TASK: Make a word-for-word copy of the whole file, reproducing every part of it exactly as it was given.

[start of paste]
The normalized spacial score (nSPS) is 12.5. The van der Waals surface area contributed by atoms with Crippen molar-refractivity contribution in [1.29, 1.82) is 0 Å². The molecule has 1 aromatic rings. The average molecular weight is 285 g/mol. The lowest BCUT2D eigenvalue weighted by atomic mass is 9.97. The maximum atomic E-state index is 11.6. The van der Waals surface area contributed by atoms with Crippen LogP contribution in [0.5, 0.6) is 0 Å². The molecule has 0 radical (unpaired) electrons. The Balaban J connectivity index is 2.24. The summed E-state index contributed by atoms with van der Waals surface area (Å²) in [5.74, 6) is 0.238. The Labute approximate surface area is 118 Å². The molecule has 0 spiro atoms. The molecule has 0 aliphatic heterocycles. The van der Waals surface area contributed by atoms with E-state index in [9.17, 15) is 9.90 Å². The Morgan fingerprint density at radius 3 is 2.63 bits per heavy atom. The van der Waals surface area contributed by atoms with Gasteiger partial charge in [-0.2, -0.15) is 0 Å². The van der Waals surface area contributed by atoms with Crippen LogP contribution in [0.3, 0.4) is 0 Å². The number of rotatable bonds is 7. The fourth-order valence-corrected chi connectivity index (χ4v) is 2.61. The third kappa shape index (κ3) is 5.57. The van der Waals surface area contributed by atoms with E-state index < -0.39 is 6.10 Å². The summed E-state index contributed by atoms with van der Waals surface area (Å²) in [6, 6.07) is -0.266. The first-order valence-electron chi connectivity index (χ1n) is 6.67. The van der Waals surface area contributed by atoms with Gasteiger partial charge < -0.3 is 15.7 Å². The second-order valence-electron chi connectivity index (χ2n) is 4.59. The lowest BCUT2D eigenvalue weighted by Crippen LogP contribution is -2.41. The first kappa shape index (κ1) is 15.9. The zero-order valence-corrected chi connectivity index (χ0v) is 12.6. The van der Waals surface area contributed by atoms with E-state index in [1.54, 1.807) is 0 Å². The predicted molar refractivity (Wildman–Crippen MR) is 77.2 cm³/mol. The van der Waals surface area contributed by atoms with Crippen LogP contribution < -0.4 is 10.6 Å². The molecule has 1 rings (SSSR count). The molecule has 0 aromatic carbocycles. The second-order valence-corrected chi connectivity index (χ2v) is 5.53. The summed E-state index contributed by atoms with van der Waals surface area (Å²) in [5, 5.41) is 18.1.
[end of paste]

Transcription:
The normalized spacial score (nSPS) is 12.5. The van der Waals surface area contributed by atoms with Crippen molar-refractivity contribution in [1.29, 1.82) is 0 Å². The molecule has 1 aromatic rings. The average molecular weight is 285 g/mol. The lowest BCUT2D eigenvalue weighted by atomic mass is 9.97. The maximum atomic E-state index is 11.6. The van der Waals surface area contributed by atoms with Crippen LogP contribution in [0.5, 0.6) is 0 Å². The molecule has 0 radical (unpaired) electrons. The Balaban J connectivity index is 2.24. The summed E-state index contributed by atoms with van der Waals surface area (Å²) in [5.74, 6) is 0.238. The Labute approximate surface area is 118 Å². The molecule has 0 spiro atoms. The molecule has 0 aliphatic heterocycles. The van der Waals surface area contributed by atoms with E-state index in [9.17, 15) is 9.90 Å². The Morgan fingerprint density at radius 3 is 2.63 bits per heavy atom. The van der Waals surface area contributed by atoms with Gasteiger partial charge in [-0.2, -0.15) is 0 Å². The van der Waals surface area contributed by atoms with Crippen LogP contribution in [0.3, 0.4) is 0 Å². The number of rotatable bonds is 7. The fourth-order valence-corrected chi connectivity index (χ4v) is 2.61. The third kappa shape index (κ3) is 5.57. The van der Waals surface area contributed by atoms with E-state index < -0.39 is 6.10 Å². The summed E-state index contributed by atoms with van der Waals surface area (Å²) in [6, 6.07) is -0.266. The first-order valence-electron chi connectivity index (χ1n) is 6.67. The van der Waals surface area contributed by atoms with Gasteiger partial charge < -0.3 is 15.7 Å². The second-order valence-electron chi connectivity index (χ2n) is 4.59. The lowest BCUT2D eigenvalue weighted by Crippen LogP contribution is -2.41. The first kappa shape index (κ1) is 15.9. The zero-order valence-corrected chi connectivity index (χ0v) is 12.6. The van der Waals surface area contributed by atoms with E-state index in [1.54, 1.807) is 0 Å². The predicted molar refractivity (Wildman–Crippen MR) is 77.2 cm³/mol. The van der Waals surface area contributed by atoms with Crippen LogP contribution < -0.4 is 10.6 Å². The molecule has 1 rings (SSSR count). The molecule has 0 aromatic carbocycles. The second-order valence-corrected chi connectivity index (χ2v) is 5.53. The summed E-state index contributed by atoms with van der Waals surface area (Å²) in [5, 5.41) is 18.1.